washingtonpost.com
Mormons have mixed views of Beck's rise

By Felicia Sonmez
Washington Post Staff Writer
Friday, September 3, 2010; A2

Like conservative commentator Glenn Beck, Stephen Owens is a member of the Church of Jesus Christ of Latter-day Saints. His in-laws traveled from Utah to Washington last weekend to join Beck's rally at the Lincoln Memorial.

Owens, however, said he has always "kind of rolled my eyes" at Beck's views.

And when the Salt Lake City lawyer read that Beck publicly questioned President Obama's "version of Christianity" the day after the rally, he was so angry that he wrote a letter to the local newspaper.

"I think it's arrogant of anyone to say whether someone is a Christian or not," said Owens, a 42-year-old Democrat. "My view of that is, if someone says, 'I follow the teachings of Jesus Christ,' then they're Christian, and who am I to say, 'No, you're not,' let alone [to] the president of our country? I was offended at that."

Owens's comments reflect the mixed opinions that members of the Mormon Church have of Beck's higher profile. Some see his rise as a sign of Mormonism going mainstream, while others worry that he is a divisive figure who does not represent Mormon values.

Michael Otterson, managing director of public affairs for the church, said that opinion of Beck is just as divided among Mormons as it is elsewhere.

"Views on Glenn Beck would be right across the spectrum," he said. "It depends on where individual Latter-day Saints are. Some would embrace him completely and others would no doubt be at odds."

Otterson also noted that there are more than 6 million Mormons in the United States and that prominent Mormons in the political arena run the ideological gamut - from Senate Majority Leader Harry M. Reid (D-Nev.) to former Massachusetts governor Mitt Romney (R).

"It really underscores that members of the church are free to have their separate political views and express them whatever way they like," Otterson said, adding that Beck "would be the very first person to say that he does not speak for the church."

Philip Barlow, the Arrington chair of Mormon history and culture at Utah State University, said that Beck is "something of a polarizing figure" in the Mormon community.

Barlow noted that Beck's statement that the Constitution is an "inspired document," his calls for limited government and his emphasis on not exiling God from the public sphere "have considerable sympathy in Mormonism."

But he added that Beck's claim that social justice is "a code word for Nazism and fascism," as well as his some of his more inflammatory remarks about his political adversaries, have turned off some members of the church.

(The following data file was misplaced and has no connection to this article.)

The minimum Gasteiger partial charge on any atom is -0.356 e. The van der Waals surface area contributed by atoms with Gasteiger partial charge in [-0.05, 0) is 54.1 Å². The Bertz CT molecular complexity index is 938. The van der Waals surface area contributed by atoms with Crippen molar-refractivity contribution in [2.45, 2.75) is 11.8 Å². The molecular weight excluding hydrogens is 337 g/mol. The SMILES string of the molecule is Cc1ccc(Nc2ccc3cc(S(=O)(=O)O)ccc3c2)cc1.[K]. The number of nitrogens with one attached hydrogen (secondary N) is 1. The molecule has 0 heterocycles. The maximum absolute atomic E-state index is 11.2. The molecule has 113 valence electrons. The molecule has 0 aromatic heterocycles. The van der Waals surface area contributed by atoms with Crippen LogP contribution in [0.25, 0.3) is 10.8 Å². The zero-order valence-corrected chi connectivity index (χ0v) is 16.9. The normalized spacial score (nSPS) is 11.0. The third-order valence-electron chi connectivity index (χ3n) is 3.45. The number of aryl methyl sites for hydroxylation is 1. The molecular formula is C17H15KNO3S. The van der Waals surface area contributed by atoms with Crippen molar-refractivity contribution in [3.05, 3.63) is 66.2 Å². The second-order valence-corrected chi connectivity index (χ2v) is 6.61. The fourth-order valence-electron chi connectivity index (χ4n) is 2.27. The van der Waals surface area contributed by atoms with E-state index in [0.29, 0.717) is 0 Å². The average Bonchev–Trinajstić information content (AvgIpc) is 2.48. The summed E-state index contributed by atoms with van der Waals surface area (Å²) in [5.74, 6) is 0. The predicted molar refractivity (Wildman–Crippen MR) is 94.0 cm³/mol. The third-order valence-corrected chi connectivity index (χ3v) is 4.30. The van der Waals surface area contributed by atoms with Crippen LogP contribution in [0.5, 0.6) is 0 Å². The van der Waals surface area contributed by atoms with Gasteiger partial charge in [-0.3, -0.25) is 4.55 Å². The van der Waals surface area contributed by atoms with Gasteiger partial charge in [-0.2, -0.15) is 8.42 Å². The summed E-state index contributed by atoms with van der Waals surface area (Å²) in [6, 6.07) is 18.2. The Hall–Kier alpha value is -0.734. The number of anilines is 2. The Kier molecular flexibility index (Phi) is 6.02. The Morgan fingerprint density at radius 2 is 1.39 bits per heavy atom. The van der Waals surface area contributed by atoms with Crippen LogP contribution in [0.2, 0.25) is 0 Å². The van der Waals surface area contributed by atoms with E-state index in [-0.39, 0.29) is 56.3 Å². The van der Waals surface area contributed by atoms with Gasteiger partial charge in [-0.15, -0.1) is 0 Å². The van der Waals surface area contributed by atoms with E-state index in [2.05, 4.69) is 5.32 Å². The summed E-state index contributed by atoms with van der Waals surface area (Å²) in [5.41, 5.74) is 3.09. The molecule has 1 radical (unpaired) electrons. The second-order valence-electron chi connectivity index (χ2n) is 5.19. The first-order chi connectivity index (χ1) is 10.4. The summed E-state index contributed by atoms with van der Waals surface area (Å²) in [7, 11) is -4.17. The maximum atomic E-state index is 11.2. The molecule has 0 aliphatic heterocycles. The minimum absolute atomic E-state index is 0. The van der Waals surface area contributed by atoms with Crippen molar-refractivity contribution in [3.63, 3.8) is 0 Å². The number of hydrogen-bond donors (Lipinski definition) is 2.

"One wouldn't describe Glenn Beck as always being civil in his descriptions of his opponents," Barlow said, noting that the Mormon Church recently issued a statement calling for "civil discourse" on immigration.

Mormons have faced considerable obstacles when it comes to politics and perceptions among the American public. A Time magazine poll released last week showed that 29 percent of Americans hold unfavorable views of Mormons, compared with 43 percent who had unfavorable views of Muslims, 17 percent who felt unfavorably toward Catholics and 13 percent who viewed Jews unfavorably.

During Romney's 2008 presidential bid, some viewed his Mormon faith as a liability. A Pew survey at the time showed that 25 percent of Americans - including 36 percent of evangelical Republicans - expressed reservations about voting for a Mormon for president.

And while Mormons consider themselves Christians, key tenets of the Mormon Church are disputed by mainstream Christian denominations - a disparity that critics say adds to the irony of Beck questioning another person's Christian faith.

The Mormon Church recently began an advertising campaign in nine markets nationwide featuring 30-second TV spots in which members of the church talk about their lives in an attempt to dispel myths.

There are more than a dozen Mormon members of Congress from across the political spectrum, from Reid on the left to Sens. Orrin G. Hatch and Robert F. Bennett - both Republicans from Utah - on the right. But Beck, whose Washington rally last weekend drew upward of 87,000 people, may be the highest-profile Mormon on the national stage.

In public appearances and on his Fox News show, he has made religion a central part of his message, although he rarely refers specifically to his Mormon faith.(One such mention came in the "Fox News Sunday" appearance last week during which he took aim at Obama's religious beliefs.)

Barlow also said it is possible that as Beck's profile rises, so, too, will the views that Mormonism is synonymous with Beck's brand of conservatism.

As Barlow put it, "there might be a few maverick Harry Reids out there," but ultimately moderates and those on the left "are going to be seeing Mormonism running somewhere between Mitt Romney and Glenn Beck."

Owens expressed concern that some may come to see Beck as representing the views of most Mormons.

"I know he doesn't speak for the Mormon Church. And yet everyone seems to know he's LDS," Owens said. "And when he's so outspoken religiously, that bothers me, because I'm worried people in the public will mesh the two - Mormonism and him as a political commentator."

Owens said that should Romney run for president in 2012, Beck could prove to be more of a liability.

"If I were Mitt Romney, I would think that Glenn Beck would be hurting my cause, because presidential candidates want to be liked, and he's so divisive," Owens said.

He added: "I wouldn't want to be associated with someone who's such a controversial figure."

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